In the aftermath of the so-called Motown Meltdown, the PGA of America has reviewed several aspects of the Ryder Cup, including how the U.S. team is determined and what type of captain should be chosen.
The PGA will decide soon on the 2006 U.S. captain, ideally before its Nov. 2-6 annual meeting, said president M.G. Orender. Orender, vice president Roger Warren, secretary Brian Whitcomb and honorary president Jack Connelly will decide in concert with PGA chief executive officer Jim Awtrey.
The PGA in recent years has picked captains in their mid-to-late 40s who have played in the Ryder Cup and won a major championship. Under those guidelines, Mark O’Meara (47), Paul Azinger (44), Tom Lehman (45) and Corey Pavin (44) would be candidates. Past Ryder captains have recently lobbied for three-time major champion Larry Nelson, 57.
“If there are better options outside our usual parameters, we’re certainly willing to look at those options,” Orender said. “Larry Nelson is someone who has our highest respect and regard. The decision that has to be made (is) – is that better than someone within our parameters?”
Azinger has told intimates and the PGA that he would prefer being the captain when he’s 48 at the 2008 matches at Valhalla in Louisville, Ky., but would not turn down the opportunity if offered this time.
The United States’ 181⁄2-91⁄2 loss to Europe has led to a PGA analysis on the best way to select the 12-man team. Currently the top 10 qualify on points, with the most recent year counting most, and two players are captain’s choices. Orender said a decision on changes, if any, would be made by year’s end.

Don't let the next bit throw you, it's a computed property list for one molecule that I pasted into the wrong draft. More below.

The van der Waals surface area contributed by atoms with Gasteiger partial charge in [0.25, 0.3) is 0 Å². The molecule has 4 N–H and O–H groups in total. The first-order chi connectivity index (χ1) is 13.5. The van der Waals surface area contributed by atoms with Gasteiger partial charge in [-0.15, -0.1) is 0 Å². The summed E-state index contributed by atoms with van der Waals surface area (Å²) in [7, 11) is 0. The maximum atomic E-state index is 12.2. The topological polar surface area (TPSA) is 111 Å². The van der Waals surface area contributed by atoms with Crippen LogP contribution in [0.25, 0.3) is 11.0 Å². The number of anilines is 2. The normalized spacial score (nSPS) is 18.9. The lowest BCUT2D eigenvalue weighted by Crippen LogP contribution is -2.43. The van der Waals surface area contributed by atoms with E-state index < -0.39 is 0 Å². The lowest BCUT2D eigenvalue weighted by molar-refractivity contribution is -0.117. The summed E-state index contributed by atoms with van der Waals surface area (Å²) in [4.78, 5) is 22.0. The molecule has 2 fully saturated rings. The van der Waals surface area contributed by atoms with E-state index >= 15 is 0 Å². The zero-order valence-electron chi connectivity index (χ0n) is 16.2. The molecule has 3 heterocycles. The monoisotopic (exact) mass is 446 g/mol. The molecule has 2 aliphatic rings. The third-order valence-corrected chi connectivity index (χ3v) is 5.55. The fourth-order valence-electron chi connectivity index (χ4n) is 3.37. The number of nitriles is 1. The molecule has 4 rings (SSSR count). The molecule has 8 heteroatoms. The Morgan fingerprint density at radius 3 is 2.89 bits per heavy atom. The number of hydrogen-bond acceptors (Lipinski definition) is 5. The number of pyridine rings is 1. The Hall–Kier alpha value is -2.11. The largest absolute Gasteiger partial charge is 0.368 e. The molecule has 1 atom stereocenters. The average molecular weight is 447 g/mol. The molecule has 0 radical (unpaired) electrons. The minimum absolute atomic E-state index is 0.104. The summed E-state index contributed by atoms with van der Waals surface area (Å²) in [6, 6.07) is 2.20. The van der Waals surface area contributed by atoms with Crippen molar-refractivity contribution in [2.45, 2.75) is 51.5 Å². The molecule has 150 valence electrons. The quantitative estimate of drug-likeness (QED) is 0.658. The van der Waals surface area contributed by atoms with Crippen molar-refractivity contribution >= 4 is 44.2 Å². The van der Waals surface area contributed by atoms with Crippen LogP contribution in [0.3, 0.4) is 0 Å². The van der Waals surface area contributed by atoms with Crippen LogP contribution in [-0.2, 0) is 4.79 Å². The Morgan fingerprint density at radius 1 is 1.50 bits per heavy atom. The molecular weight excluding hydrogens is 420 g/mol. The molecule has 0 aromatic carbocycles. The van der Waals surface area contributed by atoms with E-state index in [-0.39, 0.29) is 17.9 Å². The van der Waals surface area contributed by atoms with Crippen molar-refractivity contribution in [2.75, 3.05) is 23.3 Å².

“We do realize we need more emphasis on the points closer to the matches,” he said. “But we don’t want to knee jerk. We’ll probably either leave it as is or slightly adjust it. If we make a change, we want it to be for the long-term.”
Two-time Ryder Cup member Brad Faxon, a PGA Tour policy board member, discussed possible changes with the PGA of America before and after the Ryder Cup. Faxon expressed concern that American players don’t regularly play U.S. Ryder sites such as Oakland Hills, Oak Hill, The Country Club and Valhalla. He also wondered if the PGA’s current parameters were producing the best candidates for captain.
“I think that they have to question themselves and say, ‘I don’t know if it’s necessary that we pick a guy that, say, has won a major,’ ” Faxon said. “Does that necessarily make a guy a better coach than a guy who hasn’t? An example might be if a guy has won one major 20 years ago. Does that make him better than a guy who is still a good player who’s played in three or four Ryder Cups?”
After the Americans in September lost for the fourth time in the last five meetings, the PGA asked Faxon’s advice on player selection.
“I do know that they said that this year, if they used a one-year ranking point system vs. two years, there would have been four guys that wouldn’t have made this year’s team,” Faxon said. “Now that’s a big difference. So what they’re trying to do is find the best system to get the players who are playing the best currently.”
Curtis Strange, the 2002 U.S. captain, said the only change he’d recommend is to involve 10 or 12 players from each team, instead of eight, in the four-ball and foursome sessions.
“The argument forever was that (the Europeans) weren’t as deep as we were,” Strange said. “Now they’re deeper and better than we are. So let’s get it done, let’s play more players.”